|Royal Governor Wentworth|
Royal Governor John Wentworth knew there was now a radical shift in public opinion. Recognizing a potential threat to Royal authority the governor tried to install a garrison at his only military post, Fort William and Mary in New Castle. But the Assembly, now antagonistic to the British, voted to grant him only 200 pounds to the enterprise. But Wentworth appointed an officer and three men to administer the fort, thus demonstrating the King's authority. Not much of an army to stave off a revolution.
The Assembly was not intimidated by Wentworth's measures. They voted later in the same month to establish a second Committee of Correspondence. Wentworth and the Rockingham County sheriff tried to intimidate and shut down the Assembly and dismissed them from the chamber for holding an illegal meeting. Undaunted, they retired to a local tavern and in that congenial atmosphere made plans for a Provincial Congress to be held at Exeter in July. Over the next few months the situation around Boston went from simmer to boil and the impact spread across New England like a forest fire.
On December 13th 1774, Paul Revere rode south to Portsmouth to report the ban importing military stores by the British and that rumors of expected British troops were the worst sort of rumors: true rumors. John Sullivan, a Patriot leader and firebrand who just returned from the First Continental Congress, decided to take action. Along with local Patriot merchant John Langdon, he vowed to take the bastion of Royal authority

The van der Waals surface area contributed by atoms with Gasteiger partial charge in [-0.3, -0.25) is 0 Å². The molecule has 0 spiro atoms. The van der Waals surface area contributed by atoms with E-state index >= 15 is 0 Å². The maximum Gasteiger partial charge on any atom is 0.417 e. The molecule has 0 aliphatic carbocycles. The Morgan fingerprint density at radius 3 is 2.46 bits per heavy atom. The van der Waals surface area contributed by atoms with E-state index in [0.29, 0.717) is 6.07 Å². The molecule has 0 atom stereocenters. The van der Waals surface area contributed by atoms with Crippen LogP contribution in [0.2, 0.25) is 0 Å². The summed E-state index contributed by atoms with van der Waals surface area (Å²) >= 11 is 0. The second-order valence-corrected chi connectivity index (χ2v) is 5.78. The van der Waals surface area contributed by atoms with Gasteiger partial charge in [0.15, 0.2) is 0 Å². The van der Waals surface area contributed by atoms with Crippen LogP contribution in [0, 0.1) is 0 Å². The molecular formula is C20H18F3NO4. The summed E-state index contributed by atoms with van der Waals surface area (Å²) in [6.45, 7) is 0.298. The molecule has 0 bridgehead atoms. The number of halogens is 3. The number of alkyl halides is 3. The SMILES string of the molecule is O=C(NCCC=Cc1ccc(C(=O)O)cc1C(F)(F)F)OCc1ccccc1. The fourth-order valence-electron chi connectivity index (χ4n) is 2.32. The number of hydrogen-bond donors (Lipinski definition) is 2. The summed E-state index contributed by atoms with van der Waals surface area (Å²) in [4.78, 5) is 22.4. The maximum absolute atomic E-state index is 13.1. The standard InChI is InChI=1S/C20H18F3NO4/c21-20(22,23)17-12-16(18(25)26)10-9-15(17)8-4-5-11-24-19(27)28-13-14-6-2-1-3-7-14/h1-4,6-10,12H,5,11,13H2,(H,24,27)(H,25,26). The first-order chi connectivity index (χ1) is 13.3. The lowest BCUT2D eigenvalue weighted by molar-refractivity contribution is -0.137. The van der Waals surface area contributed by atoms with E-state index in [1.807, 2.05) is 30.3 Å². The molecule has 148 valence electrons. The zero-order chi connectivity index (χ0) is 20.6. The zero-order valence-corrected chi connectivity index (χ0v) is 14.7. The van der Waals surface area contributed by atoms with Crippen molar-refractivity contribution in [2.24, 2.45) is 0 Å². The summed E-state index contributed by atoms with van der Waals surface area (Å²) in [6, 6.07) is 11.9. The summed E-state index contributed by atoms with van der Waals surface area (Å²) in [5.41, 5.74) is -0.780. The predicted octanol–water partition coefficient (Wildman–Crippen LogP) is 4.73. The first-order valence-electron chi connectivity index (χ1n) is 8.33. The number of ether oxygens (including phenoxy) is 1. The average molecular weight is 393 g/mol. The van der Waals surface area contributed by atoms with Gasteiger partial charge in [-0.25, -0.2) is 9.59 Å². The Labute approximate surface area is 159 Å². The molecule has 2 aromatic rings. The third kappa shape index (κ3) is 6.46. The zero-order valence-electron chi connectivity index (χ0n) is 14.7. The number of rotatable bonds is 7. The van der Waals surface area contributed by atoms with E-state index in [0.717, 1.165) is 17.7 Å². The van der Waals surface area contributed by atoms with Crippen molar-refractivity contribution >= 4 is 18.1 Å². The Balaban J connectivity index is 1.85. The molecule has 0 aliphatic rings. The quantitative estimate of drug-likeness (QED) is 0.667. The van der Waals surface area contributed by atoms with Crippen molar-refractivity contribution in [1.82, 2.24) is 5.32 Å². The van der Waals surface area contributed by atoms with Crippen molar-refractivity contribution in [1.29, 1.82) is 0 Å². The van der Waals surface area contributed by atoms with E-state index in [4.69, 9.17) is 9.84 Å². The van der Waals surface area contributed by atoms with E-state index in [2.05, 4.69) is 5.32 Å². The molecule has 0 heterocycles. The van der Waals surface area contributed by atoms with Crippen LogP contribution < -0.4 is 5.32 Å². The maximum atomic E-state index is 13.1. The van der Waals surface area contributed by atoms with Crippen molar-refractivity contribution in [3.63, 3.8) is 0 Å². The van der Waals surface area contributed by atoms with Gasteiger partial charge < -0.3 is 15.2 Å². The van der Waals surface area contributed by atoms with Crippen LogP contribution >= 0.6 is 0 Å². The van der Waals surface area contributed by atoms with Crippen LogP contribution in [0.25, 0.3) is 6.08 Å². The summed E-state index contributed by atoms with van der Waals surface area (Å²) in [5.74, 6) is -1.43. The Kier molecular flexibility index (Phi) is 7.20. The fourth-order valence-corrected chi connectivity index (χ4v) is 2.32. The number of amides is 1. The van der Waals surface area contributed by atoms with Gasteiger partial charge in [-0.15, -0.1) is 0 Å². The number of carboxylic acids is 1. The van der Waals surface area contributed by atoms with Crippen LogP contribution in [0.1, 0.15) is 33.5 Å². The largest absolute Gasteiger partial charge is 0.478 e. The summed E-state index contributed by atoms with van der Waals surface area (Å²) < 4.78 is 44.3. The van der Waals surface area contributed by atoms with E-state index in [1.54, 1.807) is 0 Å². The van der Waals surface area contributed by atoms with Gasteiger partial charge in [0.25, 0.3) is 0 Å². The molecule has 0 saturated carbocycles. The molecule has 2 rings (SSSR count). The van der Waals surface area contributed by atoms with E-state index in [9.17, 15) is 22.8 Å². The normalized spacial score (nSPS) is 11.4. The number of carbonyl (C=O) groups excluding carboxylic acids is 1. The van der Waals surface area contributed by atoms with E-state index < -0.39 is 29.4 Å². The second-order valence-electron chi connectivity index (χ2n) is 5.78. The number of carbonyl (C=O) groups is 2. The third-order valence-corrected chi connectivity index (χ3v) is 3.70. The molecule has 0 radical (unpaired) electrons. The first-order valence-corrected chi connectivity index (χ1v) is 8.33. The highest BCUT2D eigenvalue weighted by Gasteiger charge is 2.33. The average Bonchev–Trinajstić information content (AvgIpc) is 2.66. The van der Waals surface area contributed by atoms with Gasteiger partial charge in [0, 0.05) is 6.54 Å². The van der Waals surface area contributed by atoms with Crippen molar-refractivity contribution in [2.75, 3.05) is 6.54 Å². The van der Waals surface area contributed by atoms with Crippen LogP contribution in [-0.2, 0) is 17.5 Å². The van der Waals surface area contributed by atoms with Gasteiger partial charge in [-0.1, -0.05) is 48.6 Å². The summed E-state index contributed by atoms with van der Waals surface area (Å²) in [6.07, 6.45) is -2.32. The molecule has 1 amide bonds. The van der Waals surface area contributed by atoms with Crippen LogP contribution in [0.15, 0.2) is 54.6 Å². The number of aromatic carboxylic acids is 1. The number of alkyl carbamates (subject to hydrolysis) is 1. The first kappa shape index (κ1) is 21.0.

|Fort William and Mary 1704|
The next day, John Sullivan led additional rebel forces now streaming in from across the colony. They first surrounded the governor's home, but violence was avoided there, as Wentworth gave in to their demands. That evening, December 15th, they returned to the fort and removed all of the arms and supplies as well as some cannon.The action resulted in the Americans taking some booty, a tangible benefit. This included some sixty muskets, sixteen cannon and one hundred barrels of precious powder. The gunpowder was quickly moved inland and spread among various armed groups in New Hampshire. Some of it may have gone to the Patriots around Boston. In a land starved of ordnance this was a minor trove desperately needed.
|Gunpowder from the fort moved in land over ice|
History is about a sense of time, people and place. So on a picturesque promontory overlooking the ocean, a colonial people, inflamed by perceived injustice, made their mark. In fact, New Castle is a scenic town of around 900. It is also the smallest town in the state and the easternmost. Its narrow streets are lined with colonial style houses. The fort itself was built at the beginning of the 18th century upon the site of an earlier fort built to deter pirates. Its major landmark is the Fort Point Lighthouse built in 1877 on the site of an earlier lighthouse built in 1771. Until the latter was built, the only navigational aid for the rocky harbor was a lantern hung high on Fort William and Mary.
|Site of Fort William and Mary today|